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Hard Days For Lame Ducklings : Learning Disputes

January 10, 1988|Mortimer J. Adler | Mortimer J. Adler is chairman of the board of editors of the Encyclopaedia Britannica and director of the Institute for Philosophical Research in Chicago

CHICAGO — Secretary of Education William J. Bennett's recent proposal for a national curriculum for our public high schools and for national tests to measure student achievement in them will not produce the much-desired reform of basic compulsory education in the United States.

The secretary's ideal curriculum for his imaginary James Madison High School would not accomplish the sound objectives set by those who, better than Bennett, understand what needs to be done to reform our public schools--Profs. Theodore R. Sizer of Brown University, John I. Goodlad, formerly of UCLA and now at the University of Washington and Diane Ravitch of Columbia Teachers College.

Sizer, who wrote the classic book on the teacher as a coach--"Horace's Compromise" (Houghton Mifflin), published in 1984--now heads the Coalition of Essential Schools, where the training of teachers to coach the fundamental skills as well as other subjects is a primary consideration.

Goodlad, after a five-year study of American schools, wrote "A Place Called School" (McGraw-Hill), also published in 1984. In it he documented the appalling statistic that 85% of all classroom time in the United States is spent in teachers talking at students who memorize what is needed to bone up for examinations, and only 15% of the time is spent in teachers talking with students, interacting with their minds in protracted discussions. Any substantial reversal in those figures would accomplish a major reform.

Ravitch last year wrote (with Chester E. Finn Jr.) "What Do Our 17-Year-Olds Know?" (Harper & Row), which detailed the literature and history that should be part of a sound curriculum.

Bennett has manifested no acquaintance with--and has acknowledged no indebtedness to--those educational reforms. If he had paid some attention to them, he might have realized the shortcomings of his own thinking about education. The most serious of these are his failure to recognize that educational reform must begin in the primary grades, that a truly democratic school system must give all the children the same quality, not just the same quantity, of schooling, and, most important, that there are three very different kinds of teaching and learning:

--Didactic instruction in subject-matters.

--The coaching of the language and mathematical skills.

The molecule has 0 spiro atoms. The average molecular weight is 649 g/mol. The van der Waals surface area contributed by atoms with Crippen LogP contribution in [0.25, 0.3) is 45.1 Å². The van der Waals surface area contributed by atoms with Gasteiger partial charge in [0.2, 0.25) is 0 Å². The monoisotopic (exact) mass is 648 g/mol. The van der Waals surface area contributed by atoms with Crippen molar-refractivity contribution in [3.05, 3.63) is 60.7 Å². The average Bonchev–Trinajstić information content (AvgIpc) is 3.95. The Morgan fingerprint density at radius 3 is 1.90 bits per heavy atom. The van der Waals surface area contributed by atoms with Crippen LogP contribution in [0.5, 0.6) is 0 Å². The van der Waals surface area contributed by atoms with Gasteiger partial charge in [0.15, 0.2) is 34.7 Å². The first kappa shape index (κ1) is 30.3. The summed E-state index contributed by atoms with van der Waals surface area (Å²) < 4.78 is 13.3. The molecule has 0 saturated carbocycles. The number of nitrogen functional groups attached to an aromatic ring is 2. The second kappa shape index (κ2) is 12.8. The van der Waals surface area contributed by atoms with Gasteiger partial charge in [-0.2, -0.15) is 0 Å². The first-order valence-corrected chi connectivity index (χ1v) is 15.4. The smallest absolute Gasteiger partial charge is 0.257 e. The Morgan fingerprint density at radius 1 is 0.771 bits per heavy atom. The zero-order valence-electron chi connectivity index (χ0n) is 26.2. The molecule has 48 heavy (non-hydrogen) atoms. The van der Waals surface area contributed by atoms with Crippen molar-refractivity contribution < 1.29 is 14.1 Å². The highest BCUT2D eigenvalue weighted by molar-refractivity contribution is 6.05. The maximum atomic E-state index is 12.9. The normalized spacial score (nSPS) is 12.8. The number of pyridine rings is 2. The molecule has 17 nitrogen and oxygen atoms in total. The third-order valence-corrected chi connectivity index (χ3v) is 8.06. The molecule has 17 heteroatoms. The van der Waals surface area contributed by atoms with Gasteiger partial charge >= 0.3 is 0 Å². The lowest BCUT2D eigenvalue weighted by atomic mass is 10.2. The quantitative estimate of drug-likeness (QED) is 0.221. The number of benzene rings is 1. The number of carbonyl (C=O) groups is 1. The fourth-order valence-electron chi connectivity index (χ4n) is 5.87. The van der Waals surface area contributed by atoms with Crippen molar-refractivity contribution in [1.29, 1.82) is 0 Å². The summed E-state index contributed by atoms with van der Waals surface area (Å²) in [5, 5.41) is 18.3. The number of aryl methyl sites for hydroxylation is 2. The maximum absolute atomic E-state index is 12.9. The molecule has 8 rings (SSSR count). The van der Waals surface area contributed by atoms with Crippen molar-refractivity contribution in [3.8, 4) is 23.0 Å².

--The Socratic conduct of seminar discussions of the basic ideas and issues to be found in books assigned for study.

Of these three, Bennett is concerned only with the first, which now predominates in our schools. This is the least-effective kind of teaching and the learning that results is the least durable. In truth, it is not genuine teaching at all, but rather indoctrination by the teacher, and not genuine learning by the student, but memorization for the sake of passing exams. Genuine learning involves activity of the learner's mind; genuine teaching involves the cooperative activity of the teacher in helping and guiding the learning by interacting with the student's mind.

All this Bennett might have understood had he paid attention to the earliest of these recent educational reform movements--"The Paideia Proposal," an educational manifesto issued in 1982 by a panel of American educators and teachers that I chaired and that included Jacques Barzun, Sizer, Ernest L. Boyer (president of the Carnegie Foundation for the Advancement of Teaching and author of "High School," published in 1983 by Harper & Row) and Ravitch.

The Paideia group has focused on the three methods of teaching and learning in ascending order of importance--the acquisition of knowledge (not information, which is the memory of facts without any understanding of them), the formation by coaching of the intellectual skills, which are possessed as habits, and increased understanding through Socratic questioning in seminar discussions.

There are now more than 50 U.S. primary, middle and secondary schools in various stages of implementing the Paideia program--in California, they include the Santa Monica and Culver City school districts, Hanson Lane Elementary School in Ramona and the Moraga schools in Contra Costa County.

In these schools, we have conducted seminars for students, with teachers observing the method--"Jack and the Beanstalk" for first-graders; "Aesop's Fables" and "Charlotte's Web" for third-graders; Frost's "The Road Not Taken" for fifth-graders; Shakespeare's "Hamlet" for sixth-graders; the Declaration of Independence and the Gettysburg Address for eighth-graders, and for high school students, Plato's "The Apology," Aristotle's "Politics," Rousseau's "Social Contract," Sophocles' "Antigone," Machiavelli's "Prince," Martin Luther King's "Letter From a Birmingham Jail," along with the "Encheiridion" of Epictetus.

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